The English playwright Philip Massinger (1583-1640) was a productive dramatist, although much of his energy was devoted to collaboration and revision. His most distinctive work reflects a religious and moral earnestness but somewhat limited powers of characterization.
Philip Massinger was born in Salisbury, southern England. He was the son of Arthur Massinger, a trusted and responsible servant to the prominent Herbert family and at one time a fellow of Merton College, Oxford. Philip attended Oxford for 2 or 3 years but apparently left without a degree. Nothing else is known of his activities before 1613, when he began his association with the London stage.
During the first phase of his career as a dramatic writer, from about 1613 to 1625, Massinger worked for the most part in collaboration with other dramatists, particularly John Fletcher. Fletcher was one of the most popular dramatists of the Jacobean period, and after Shakespeare's death in 1616 he became the leading playwright of the King's Men. At his own death in 1625, he was succeeded by Massinger, who continued to write regularly for the same company for the next 15 years, occasionally rewriting or revising earlier plays of Fletcher.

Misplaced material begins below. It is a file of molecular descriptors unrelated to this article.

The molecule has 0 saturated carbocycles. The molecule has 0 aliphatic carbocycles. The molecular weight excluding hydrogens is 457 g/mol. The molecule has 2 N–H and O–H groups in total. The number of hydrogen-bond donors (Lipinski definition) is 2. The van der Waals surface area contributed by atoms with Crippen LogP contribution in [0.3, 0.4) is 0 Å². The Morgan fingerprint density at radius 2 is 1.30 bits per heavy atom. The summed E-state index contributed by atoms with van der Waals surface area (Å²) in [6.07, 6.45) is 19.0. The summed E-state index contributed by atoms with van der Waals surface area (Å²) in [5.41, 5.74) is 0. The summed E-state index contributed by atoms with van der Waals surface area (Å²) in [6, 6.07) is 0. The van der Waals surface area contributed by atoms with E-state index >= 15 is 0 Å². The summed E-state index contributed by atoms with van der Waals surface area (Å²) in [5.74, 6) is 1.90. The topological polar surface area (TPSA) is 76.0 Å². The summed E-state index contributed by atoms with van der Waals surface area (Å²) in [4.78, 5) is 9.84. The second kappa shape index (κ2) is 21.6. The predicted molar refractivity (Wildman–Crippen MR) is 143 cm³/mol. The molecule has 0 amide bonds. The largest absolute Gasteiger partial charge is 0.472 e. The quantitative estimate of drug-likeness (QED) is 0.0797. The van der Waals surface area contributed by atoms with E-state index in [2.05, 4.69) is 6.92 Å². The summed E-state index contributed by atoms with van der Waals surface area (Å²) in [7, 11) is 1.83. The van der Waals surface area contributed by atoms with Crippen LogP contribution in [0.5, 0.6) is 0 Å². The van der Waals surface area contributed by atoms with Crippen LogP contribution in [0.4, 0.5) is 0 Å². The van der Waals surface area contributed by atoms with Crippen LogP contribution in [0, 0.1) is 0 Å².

Massinger's best-known plays are A New Way to Pay Old Debts, a comedy written in 1621 or 1622, and The Roman Actor, a tragedy written in 1626.
A New Way to Pay Old Debts relies heavily on Thomas Middleton's A Trick to Catch the Old One (1608). Its chief character, however, is closely modeled on the notorious Sir Giles Mompesson, an extortioner convicted in 1621. Massinger's character, called Sir Giles Overreach, is driven to insanity when he is outsmarted by his nephew Frank Wellborn, whose property he has acquired by devious means.
The Roman Actor, which Massinger considered his finest work, is based on the life of the Roman emperor Domitian, who was murdered in A.D. 96. Although Massinger makes much of the Emperor's inhuman cruelty and insatiable lust, the play is remarkably modest and restrained, at least by Jacobean standards. The title character, the noble and talented actor Paris, defends his profession—as well as the drama generally—as a force for social and moral good. This was evidently a doctrine which Massinger shared with other literary artists of the period, who found themselves under increasing attack from Puritan moralists.
Details about Massinger's personal life are lacking, but he seems to have led a quieter and more comfortable existence than most of his fellow playwrights. Although never as popular as Fletcher or Jonson, he was patronized by several persons of distinction. He died in London, where he had spent most of his adult life, early in 1640.
The best biography of Massinger is Thomas A. Dunn, Philip Massinger: The Man and the Playwright (1957).